Friday, June 25, 2010

Kenley Smith's 'Devil Sedan' Is Superb

With his character-heavy drama "Devil Sedan," playing at Studio Roanoke, Kenley Smith continues to give Roanokers reason to forget there is/was a professional theater in town, one that died and is seeking resurrection.

Mill Mountain who? seems to be the popular refrain in the evening on Campbell Ave. these days.

"Devil Sedan" is another of Kenley's signature pieces: raw Southern characters you've probably known if you grew up here, dressed up in short scenes that cumulatively amount to a powerful statement about our culture and our humanity.

"Devil Sedan" looks at a couple of brothers, one more the daddy, the other a n'er do well drunk who stays in trouble. They're Harleigh and Bobby Pence and this is the first in a trilogy about Bobby Pence (the others will run as "Twelve Stations of the Cross" and "New Testament" in October and February).

"Devil Sedan" centers on an apparent murder of two young fundamentalist Christian girls on a camping trip with their church and the role Bobby and Harleigh either did or didn't play in it. The build-up is subtle, often funny (when Kenley goes after the Christian right, it can be hilarious--unless you're the Christian right) and culturally knowing. Kenley knows us all too well on occasion.

The production is made even stronger by the presence of Lynchburg actor Paul Stober, a powerful presence in a powerful role. Austin Alderman's Bobby Pence is convincing and Caitlin Morgan and Elizabeth Gwen Edwards, as the murdered girls, are superb. Omaha-based director Lorie Obradovich's work is spot-on.

"Devil Sedan" features a big cast and it's long for a Kenley Smith piece, but it doesn't play long and it is satisfying theater. It plays four more times Saturday and Sunday. Tonight's show was sold out, so if you want tickets, you might want to call ahead: 540-343-3054.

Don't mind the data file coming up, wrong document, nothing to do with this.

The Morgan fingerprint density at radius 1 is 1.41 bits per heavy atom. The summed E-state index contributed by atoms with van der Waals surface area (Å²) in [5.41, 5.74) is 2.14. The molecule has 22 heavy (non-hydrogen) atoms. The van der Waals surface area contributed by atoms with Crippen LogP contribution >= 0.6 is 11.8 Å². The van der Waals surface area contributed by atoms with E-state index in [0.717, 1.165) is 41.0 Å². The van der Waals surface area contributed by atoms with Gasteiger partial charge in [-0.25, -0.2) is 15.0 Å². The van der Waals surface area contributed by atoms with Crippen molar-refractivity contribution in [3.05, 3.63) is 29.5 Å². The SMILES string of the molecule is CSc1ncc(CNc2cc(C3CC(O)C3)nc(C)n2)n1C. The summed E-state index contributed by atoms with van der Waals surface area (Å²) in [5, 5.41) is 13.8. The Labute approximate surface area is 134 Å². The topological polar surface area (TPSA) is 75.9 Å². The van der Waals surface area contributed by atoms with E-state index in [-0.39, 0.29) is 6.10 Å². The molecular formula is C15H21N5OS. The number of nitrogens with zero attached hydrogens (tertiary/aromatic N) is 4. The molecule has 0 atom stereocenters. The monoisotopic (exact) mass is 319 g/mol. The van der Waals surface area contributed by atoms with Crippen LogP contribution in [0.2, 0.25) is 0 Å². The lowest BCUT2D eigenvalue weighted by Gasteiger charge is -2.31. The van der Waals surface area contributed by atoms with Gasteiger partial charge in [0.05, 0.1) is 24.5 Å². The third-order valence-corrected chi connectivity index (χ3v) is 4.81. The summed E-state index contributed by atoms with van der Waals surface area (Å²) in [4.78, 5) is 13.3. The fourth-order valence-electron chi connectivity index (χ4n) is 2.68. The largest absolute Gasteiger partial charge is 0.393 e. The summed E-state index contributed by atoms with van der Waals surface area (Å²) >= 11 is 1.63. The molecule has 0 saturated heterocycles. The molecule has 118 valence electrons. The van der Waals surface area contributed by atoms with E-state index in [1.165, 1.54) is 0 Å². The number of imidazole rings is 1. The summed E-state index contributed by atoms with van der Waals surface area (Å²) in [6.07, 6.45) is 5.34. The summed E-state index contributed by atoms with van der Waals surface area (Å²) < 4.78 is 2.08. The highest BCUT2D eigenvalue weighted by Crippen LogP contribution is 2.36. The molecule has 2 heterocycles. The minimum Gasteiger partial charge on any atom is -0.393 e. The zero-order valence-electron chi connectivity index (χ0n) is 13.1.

1. Thank you for the review. I had intended to see it, as several of my friends are in it, but I'm just not up for a play that denigrates or makes sport of Christians.

  2. Michael, I think that may be an over simplification of this play. The lead character is clearly a Jesus in walking the walk rather than talking the talk. The play sets up an interesting parallel between those who simply orate as Christians and those who truly have faith and believe in the power of a promise made to God and to family. I think that you would not find this play void of faith but rather are a smart enough man to understand the subtle nature of what is being said between the lines. (Miriam Frazier)

  3. Kenley is engaging in the fine southern tradition of storytelling here and he is writing about what he knows. These obnoxious faux Christians who hate far more than they love, who confuse and traumatize their children with their messages, who castigate people for "sins of the flesh" that they so enthusiastically engage in are easy targets, but Kenley is far gentler in his humor than some of us might have been. Religion based on hate and intolerance is not as rare as it should be and ridicule is the best way to deal with it.